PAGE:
Not so fast. A member spoke up saying that any PRB members not in attendance are marked as “no” votes, so parole was denied.

There is a lawyer who does pro-bono work who is looking into it. I hope I’m wrong, but I’m afraid they’re correct. The PRB website states: “Parole is granted upon receiving a vote of the majority of PRB Members assigned to the Board at the time.”

It’s crazy. Of the members in attendance, he got the majority. If the two on vacation would have split, he’d still have the majority. But he only got six of 13, the crazy way they figure it.

A visit with Tom Henry

For the almost-30 years since I left Menard, I have been unable to see Tom Henry because of a rule that former inmates cannot visit current ones. I’ve requested an exemption a few times over the years without success. Until now. Just this month I was granted permission to visit him, so I flew to St. Louis, drove to Menard, and spent 4 hours Tuesday and 4 more Wednesday visiting my former cellmate and friend.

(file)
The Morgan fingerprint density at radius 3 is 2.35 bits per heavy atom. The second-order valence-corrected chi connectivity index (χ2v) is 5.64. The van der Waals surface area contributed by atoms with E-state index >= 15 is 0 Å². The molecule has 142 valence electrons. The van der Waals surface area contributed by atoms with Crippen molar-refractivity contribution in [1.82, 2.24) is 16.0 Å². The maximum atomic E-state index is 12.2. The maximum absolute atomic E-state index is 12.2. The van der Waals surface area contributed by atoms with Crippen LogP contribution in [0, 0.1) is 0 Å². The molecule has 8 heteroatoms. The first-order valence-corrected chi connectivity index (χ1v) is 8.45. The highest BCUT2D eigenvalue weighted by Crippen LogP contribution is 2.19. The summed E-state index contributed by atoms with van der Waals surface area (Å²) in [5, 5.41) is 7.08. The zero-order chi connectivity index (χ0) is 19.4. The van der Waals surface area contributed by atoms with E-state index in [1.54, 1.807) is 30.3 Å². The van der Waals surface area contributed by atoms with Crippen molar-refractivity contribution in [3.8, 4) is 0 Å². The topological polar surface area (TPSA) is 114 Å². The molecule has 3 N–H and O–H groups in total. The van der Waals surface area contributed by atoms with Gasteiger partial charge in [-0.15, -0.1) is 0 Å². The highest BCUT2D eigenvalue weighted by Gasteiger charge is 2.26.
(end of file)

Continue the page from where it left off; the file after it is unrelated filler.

The first thing he said was, “I know. I’ve got 10 minutes,” referring to an old joke between us. He was often telling an anecdote or piece of news, and when I would lay on my bunk to sleep I’d say, “I’m closing my eyes now. You have 10 minutes to wrap it up.”

Our visiting hours flew by too fast. It was interesting to note that, except for gnarled fingers from tightened tendons, a scar left from a prison-industry accident surgery, a dilated pupil in his right eye from a stroke 7 years ago, and persistent psoriasis, this 70-year-old is the same guy I used to know as cellmate and friend – albeit 30 years older.

Tom Henry has his parole plans in place and is hopeful, as he has been for the last few years, of getting good news from the Springfield en banc hearing next Thursday.

Another Parole Denial for Tom Henry